Skip 
Navigation Link

1215 South Walnut Ave.
Demopolis, AL 36732 map map 

Access to Care: 1-800-239-2901

Health Policy & Advocacy
Resources
Basic InformationMore InformationLatest News
As Postponed Surgeries Resume, Can U.S. Hospitals Handle the Strain?Most Americans Still More Worried About COVID-19 Spread Than the EconomyBig Need for Blood Donations as Postponed Surgeries ResumeEmergency Transport Can Surprise Many With Big BillsOnly Half of Americans Say They'd Get a Coronavirus Vaccine: SurveyIf Prescribed Opioids for Pain, Ask Lots of Questions: FDAState Texting Bans Are Saving Teen Drivers' LivesMillions of Older Americans Can't Get Enough FoodLayoffs and Losses: COVID-19 Leaves U.S. Hospitals in Financial CrisisFDA Goes After Unproven COVID-19 Antibody TestsDuring Droughts, Many Poor Americans Will Lack Clean Tap Water: StudyDid the Movie 'Joker' Reinforce Prejudice Against Mentally Ill?AHA News: How to Get the Most Out of Health AppsCoronavirus Conspiracy Theories Abound, and They Could Cause Real HarmAHA News: Health Emergency? Don't Hesitate to Get HelpAn Expert's Guide to Fact-Checking Coronavirus Info OnlineRacial, Ethnic Gaps in Insurance Put Moms, Babies at Risk: StudyCelebrity Suicides Spawn 'Copycat' Tragedies, Study Shows
The Doctor Gap: In Areas of Greatest Need, Primary Care Is a Team Effort">
The Doctor Gap: In Areas of Greatest Need, Primary Care Is a Team Effort
The Doctor Gap: Where Are All the Mental Health Care Providers?New, Graphic Health Warnings Coming for U.S. Cigarette PacksWith New Boost From Medicare, 'Telemedicine' Steps Up to Fight CoronavirusThe Doctor Gap: In Rural America, It's All Hands on DeckThe Doctor Gap: A Training Program for Country-Doc WannabesDon't Believe All the 'Science' on CBD ProductsMany Car Crash Deaths Involve Alcohol Levels Below Legal Limit: StudyThe Doctor Gap: Does America Have a Physician Shortage?12 Weeks of Paid Maternity Leave Benefits Everyone: StudyVaping Videos Soaring on YouTubeU.S. Blood Donors Needed in Face of COVID-19 CrisisIt's Tough for Clinical Trial Participants to Learn ResultsBogus Coronavirus 'Meds' Targeted by FDAOnly 1 in 5 Have Fast Access to State-of-the-Art Stroke CareOne Key Way to Curb Coronavirus Spread: More Paid Sick LeaveU.S. Drug Prices Have Risen Three Times Faster Than InflationU.S. Announces More Travel Restrictions as First Coronavirus Death ReportedIt's Not Medical Outcomes That Drive Patients' Hospital ReviewsChicago's Short-Lived 'Soda Tax' Cut Consumption, Boosted Health Care FundsSocial Media Stokes Myths About VaccinesBrand-Name Rx Rise After Docs Get Drug Company Perks: StudyAs Prices Rise for Parkinson's, Alzheimer's Meds, Patients Go WithoutRoll Up Your Sleeve and Donate Blood for Cancer PatientsShotguns Often Play Tragic Role in Rural Teens' Suicides: StudyPrice Hikes Have Patients Turning to Craigslist for Insulin, Asthma InhalersConsumers Waste Twice as Much Food as Experts ThoughtStricter Clean Air Laws Could Save Thousands of Lives a Year: StudyCaregivers Give Short Shrift to Their Own HealthMedicare Could Save Billions If Allowed to Negotiate Insulin PricesDentists Among Top Prescribers of OpioidsBedside 'Sitters' May Not Prevent Hospital Falls
Questions and AnswersVideosLinksBook Reviews
Related Topics

Health Insurance
Healthcare

Drugstores Often Don't Have Opioid Antidote in Stock, Philly Study Shows

HealthDay News
by -- Steven Reinberg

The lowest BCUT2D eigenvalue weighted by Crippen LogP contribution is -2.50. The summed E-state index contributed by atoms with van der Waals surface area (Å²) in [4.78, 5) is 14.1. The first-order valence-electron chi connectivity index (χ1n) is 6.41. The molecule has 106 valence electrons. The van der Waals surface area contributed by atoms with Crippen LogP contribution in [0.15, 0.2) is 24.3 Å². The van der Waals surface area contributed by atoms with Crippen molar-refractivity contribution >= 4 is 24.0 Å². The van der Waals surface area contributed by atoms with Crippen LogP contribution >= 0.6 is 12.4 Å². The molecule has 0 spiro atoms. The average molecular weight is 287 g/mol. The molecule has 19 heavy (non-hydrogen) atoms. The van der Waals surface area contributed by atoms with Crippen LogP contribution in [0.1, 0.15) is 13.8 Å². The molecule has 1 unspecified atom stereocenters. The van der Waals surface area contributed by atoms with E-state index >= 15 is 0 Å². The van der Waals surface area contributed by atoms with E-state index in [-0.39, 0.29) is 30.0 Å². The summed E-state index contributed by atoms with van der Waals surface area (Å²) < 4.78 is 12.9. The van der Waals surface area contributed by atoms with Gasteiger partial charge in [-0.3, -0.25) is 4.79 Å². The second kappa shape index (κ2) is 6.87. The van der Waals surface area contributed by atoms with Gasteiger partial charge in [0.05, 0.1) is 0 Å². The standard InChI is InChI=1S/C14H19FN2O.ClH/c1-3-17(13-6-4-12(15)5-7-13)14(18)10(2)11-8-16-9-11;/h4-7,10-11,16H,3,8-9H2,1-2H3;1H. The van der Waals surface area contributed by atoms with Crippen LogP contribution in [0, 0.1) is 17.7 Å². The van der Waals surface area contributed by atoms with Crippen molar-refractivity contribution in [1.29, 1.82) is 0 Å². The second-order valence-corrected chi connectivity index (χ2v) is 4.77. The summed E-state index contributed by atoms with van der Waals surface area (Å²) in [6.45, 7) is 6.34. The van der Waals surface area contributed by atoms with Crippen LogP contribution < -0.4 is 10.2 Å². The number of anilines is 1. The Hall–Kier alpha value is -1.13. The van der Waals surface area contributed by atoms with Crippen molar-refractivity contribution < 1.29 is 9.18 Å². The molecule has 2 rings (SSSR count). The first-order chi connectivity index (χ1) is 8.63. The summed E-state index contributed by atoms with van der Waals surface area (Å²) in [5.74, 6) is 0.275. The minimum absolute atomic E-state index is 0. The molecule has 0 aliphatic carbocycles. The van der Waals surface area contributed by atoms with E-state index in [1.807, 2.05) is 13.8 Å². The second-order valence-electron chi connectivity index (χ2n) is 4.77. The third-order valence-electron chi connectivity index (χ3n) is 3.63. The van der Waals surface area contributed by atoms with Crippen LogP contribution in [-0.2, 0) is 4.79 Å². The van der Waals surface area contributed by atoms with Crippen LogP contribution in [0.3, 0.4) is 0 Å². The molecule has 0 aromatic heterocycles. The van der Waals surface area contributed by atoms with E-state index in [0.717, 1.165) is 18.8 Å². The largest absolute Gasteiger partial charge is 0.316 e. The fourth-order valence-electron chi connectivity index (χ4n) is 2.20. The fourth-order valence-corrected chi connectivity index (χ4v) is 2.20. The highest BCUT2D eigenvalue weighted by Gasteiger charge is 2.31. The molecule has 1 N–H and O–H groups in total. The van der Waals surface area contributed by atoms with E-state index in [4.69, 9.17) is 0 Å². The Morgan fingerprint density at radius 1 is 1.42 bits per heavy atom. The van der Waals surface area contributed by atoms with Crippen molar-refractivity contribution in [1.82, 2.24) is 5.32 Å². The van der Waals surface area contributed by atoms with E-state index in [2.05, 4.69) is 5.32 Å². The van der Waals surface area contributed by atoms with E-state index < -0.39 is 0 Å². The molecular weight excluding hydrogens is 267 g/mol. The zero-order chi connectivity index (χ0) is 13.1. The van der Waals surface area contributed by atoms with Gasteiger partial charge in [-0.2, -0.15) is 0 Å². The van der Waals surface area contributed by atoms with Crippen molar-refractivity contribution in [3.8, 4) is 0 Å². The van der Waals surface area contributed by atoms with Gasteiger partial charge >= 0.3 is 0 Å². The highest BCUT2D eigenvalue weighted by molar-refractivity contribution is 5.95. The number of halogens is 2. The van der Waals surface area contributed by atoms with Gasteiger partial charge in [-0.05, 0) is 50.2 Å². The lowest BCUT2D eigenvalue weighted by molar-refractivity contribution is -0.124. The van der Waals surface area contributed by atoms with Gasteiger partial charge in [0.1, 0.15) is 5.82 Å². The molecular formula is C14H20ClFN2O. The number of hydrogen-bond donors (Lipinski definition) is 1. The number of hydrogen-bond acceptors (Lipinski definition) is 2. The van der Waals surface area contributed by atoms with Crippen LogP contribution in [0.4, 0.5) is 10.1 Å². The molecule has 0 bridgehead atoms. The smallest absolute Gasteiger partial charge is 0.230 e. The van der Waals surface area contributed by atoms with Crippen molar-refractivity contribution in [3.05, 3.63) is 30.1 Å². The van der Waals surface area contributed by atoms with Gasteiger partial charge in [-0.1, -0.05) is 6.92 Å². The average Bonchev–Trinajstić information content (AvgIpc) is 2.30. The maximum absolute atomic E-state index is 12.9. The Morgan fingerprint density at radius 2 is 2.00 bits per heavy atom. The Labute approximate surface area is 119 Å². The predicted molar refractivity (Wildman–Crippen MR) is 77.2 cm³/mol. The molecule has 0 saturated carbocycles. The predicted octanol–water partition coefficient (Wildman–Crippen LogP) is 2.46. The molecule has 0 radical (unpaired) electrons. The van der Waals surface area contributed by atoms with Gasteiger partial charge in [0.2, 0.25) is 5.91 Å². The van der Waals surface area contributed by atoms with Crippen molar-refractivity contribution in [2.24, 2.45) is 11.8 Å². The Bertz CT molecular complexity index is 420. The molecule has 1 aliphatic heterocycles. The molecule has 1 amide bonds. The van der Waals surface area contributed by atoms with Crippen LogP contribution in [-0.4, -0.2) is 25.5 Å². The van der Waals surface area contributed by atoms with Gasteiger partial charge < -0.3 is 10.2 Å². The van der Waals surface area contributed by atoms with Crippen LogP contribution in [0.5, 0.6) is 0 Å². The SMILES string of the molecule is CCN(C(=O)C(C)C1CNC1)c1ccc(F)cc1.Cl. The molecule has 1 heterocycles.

Updated: Jun 7th 2019

new article illustration

FRIDAY, June 7, 2019 (HealthDay News) -- Even though the drug naloxone can be a lifesaving antidote to an opioid overdose, researchers in Philadelphia report that only a third of drugstores in that city carried it.

What's more, although Pennsylvania's standing order law for naloxone (common brand name: Narcan) allows pharmacists to dispense the drug without a doctor's prescription, many pharmacies refused to give the nasal spray without a doctors' OK, the study authors said.

The intent of the law was to encourage pharmacists to give the drug to anyone who asked for it. The impetus for the law was to try to curb the growing number of deaths from opioid overdoses.

Not implementing these laws puts unnecessary barriers in the way of those who need this medicine most, said study co-author Dima Qato, an associate professor of pharmacy systems, outcomes and policy at the University of Illinois at Chicago College of Pharmacy.

"Efforts to strengthen the implementation of naloxone access laws, including statewide standing orders, which are considered the least restrictive, are warranted," Qato said in a university news release. "Particularly for pharmacies located in communities with the highest rates of death due to opioid overdose."

For the study, researchers surveyed Philadelphia drugstores by phone in 2017.

Of the more than 400 drugstores surveyed, only 34% had naloxone available. Chain pharmacies were more likely to stock it than independent ones.

Naloxone was also less likely to be found in minority neighborhoods than in white neighborhoods. It was also not likely to be found in areas with the highest number of drug overdose deaths, the researchers noted.

In addition, of those stores that did stock naloxone, 40% asked for a doctor's prescription and many would not give the drug to those under 18.

Laws are not enough, according to Qato. "Policies need to be enforced and pharmacies need to be aware of and held accountable for implementing them," she said.

A new law now requires pharmacies to "stock naloxone and to post a sign notifying shoppers that it is stocked," said researcher Jenny Guadamuz, also from the University of Illinois.

"Pharmacies can be fined $250 for each day they are not in compliance of the law. Now, the question is, will the city enforce the law?" Guadamuz said.

The report was published online June 7 in the journal JAMA Network Open.

More information

The U.S. National Institute on Drug Abuse has more information on naloxone.